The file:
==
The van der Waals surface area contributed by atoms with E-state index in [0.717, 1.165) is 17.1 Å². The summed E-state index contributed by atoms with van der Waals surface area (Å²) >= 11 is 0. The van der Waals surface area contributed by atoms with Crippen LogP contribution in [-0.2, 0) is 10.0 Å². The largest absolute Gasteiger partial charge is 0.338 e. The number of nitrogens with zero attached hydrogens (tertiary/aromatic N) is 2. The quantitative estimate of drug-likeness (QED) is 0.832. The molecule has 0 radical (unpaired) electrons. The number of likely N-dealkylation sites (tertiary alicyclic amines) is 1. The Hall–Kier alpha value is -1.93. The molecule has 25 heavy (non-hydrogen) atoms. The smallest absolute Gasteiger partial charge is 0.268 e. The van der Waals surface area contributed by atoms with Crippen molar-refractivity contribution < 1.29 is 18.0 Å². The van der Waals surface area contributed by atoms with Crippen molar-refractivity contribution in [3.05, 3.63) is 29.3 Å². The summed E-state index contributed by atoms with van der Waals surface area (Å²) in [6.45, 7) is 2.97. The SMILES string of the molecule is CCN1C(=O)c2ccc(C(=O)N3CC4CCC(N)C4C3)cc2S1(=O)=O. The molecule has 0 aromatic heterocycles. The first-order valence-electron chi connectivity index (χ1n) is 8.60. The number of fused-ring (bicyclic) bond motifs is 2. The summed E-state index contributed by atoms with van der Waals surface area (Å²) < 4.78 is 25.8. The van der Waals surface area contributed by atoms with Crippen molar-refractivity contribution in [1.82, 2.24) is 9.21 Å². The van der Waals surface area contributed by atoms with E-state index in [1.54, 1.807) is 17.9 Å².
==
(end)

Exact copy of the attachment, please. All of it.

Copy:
The van der Waals surface area contributed by atoms with E-state index in [0.717, 1.165) is 17.1 Å². The summed E-state index contributed by atoms with van der Waals surface area (Å²) >= 11 is 0. The van der Waals surface area contributed by atoms with Crippen LogP contribution in [-0.2, 0) is 10.0 Å². The largest absolute Gasteiger partial charge is 0.338 e. The number of nitrogens with zero attached hydrogens (tertiary/aromatic N) is 2. The quantitative estimate of drug-likeness (QED) is 0.832. The molecule has 0 radical (unpaired) electrons. The number of likely N-dealkylation sites (tertiary alicyclic amines) is 1. The Hall–Kier alpha value is -1.93. The molecule has 25 heavy (non-hydrogen) atoms. The smallest absolute Gasteiger partial charge is 0.268 e. The van der Waals surface area contributed by atoms with Crippen molar-refractivity contribution < 1.29 is 18.0 Å². The van der Waals surface area contributed by atoms with Crippen molar-refractivity contribution in [3.05, 3.63) is 29.3 Å². The summed E-state index contributed by atoms with van der Waals surface area (Å²) in [6.45, 7) is 2.97. The SMILES string of the molecule is CCN1C(=O)c2ccc(C(=O)N3CC4CCC(N)C4C3)cc2S1(=O)=O. The molecule has 0 aromatic heterocycles. The first-order valence-electron chi connectivity index (χ1n) is 8.60. The number of fused-ring (bicyclic) bond motifs is 2. The summed E-state index contributed by atoms with van der Waals surface area (Å²) < 4.78 is 25.8. The van der Waals surface area contributed by atoms with Crippen molar-refractivity contribution in [1.82, 2.24) is 9.21 Å². The van der Waals surface area contributed by atoms with E-state index in [1.54, 1.807) is 17.9 Å².